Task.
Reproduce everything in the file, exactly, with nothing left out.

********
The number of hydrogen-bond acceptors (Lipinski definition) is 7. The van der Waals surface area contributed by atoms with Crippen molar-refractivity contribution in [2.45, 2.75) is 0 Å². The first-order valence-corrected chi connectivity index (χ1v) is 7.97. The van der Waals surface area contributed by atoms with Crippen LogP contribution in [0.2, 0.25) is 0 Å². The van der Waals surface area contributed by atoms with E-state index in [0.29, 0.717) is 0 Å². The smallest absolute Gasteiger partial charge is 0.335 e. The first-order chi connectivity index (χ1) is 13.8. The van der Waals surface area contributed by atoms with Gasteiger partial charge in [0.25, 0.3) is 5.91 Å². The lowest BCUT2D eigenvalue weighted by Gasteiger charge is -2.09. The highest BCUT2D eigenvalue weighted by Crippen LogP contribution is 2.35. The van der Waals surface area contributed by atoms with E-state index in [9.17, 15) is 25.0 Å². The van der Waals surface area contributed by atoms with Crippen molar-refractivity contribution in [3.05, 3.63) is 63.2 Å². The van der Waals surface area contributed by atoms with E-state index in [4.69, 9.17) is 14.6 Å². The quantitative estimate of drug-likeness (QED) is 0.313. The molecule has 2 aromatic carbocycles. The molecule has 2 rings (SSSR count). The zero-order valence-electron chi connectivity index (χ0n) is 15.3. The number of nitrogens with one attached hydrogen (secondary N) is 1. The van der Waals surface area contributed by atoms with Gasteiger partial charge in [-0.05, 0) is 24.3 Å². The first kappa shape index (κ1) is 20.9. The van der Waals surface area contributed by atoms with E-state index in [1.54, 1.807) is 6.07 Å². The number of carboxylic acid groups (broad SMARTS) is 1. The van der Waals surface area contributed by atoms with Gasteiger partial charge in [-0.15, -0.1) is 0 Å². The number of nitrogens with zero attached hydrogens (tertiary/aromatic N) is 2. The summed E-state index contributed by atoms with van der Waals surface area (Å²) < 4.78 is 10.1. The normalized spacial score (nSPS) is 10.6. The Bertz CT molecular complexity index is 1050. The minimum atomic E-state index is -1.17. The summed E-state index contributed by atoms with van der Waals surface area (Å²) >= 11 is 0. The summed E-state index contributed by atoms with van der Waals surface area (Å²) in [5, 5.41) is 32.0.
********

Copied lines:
The number of hydrogen-bond acceptors (Lipinski definition) is 7. The van der Waals surface area contributed by atoms with Crippen molar-refractivity contribution in [2.45, 2.75) is 0 Å². The first-order valence-corrected chi connectivity index (χ1v) is 7.97. The van der Waals surface area contributed by atoms with Crippen LogP contribution in [0.2, 0.25) is 0 Å². The van der Waals surface area contributed by atoms with E-state index in [0.29, 0.717) is 0 Å². The smallest absolute Gasteiger partial charge is 0.335 e. The first-order chi connectivity index (χ1) is 13.8. The van der Waals surface area contributed by atoms with Gasteiger partial charge in [0.25, 0.3) is 5.91 Å². The lowest BCUT2D eigenvalue weighted by Gasteiger charge is -2.09. The highest BCUT2D eigenvalue weighted by Crippen LogP contribution is 2.35. The van der Waals surface area contributed by atoms with E-state index in [9.17, 15) is 25.0 Å². The van der Waals surface area contributed by atoms with Crippen molar-refractivity contribution in [3.05, 3.63) is 63.2 Å². The van der Waals surface area contributed by atoms with E-state index in [4.69, 9.17) is 14.6 Å². The quantitative estimate of drug-likeness (QED) is 0.313. The molecule has 2 aromatic carbocycles. The molecule has 2 rings (SSSR count). The zero-order valence-electron chi connectivity index (χ0n) is 15.3. The number of nitrogens with one attached hydrogen (secondary N) is 1. The van der Waals surface area contributed by atoms with Gasteiger partial charge in [-0.05, 0) is 24.3 Å². The first kappa shape index (κ1) is 20.9. The van der Waals surface area contributed by atoms with E-state index in [1.54, 1.807) is 6.07 Å². The number of carboxylic acid groups (broad SMARTS) is 1. The van der Waals surface area contributed by atoms with Gasteiger partial charge in [-0.15, -0.1) is 0 Å². The number of nitrogens with zero attached hydrogens (tertiary/aromatic N) is 2. The summed E-state index contributed by atoms with van der Waals surface area (Å²) < 4.78 is 10.1. The normalized spacial score (nSPS) is 10.6. The Bertz CT molecular complexity index is 1050. The minimum atomic E-state index is -1.17. The summed E-state index contributed by atoms with van der Waals surface area (Å²) >= 11 is 0. The summed E-state index contributed by atoms with van der Waals surface area (Å²) in [5, 5.41) is 32.0.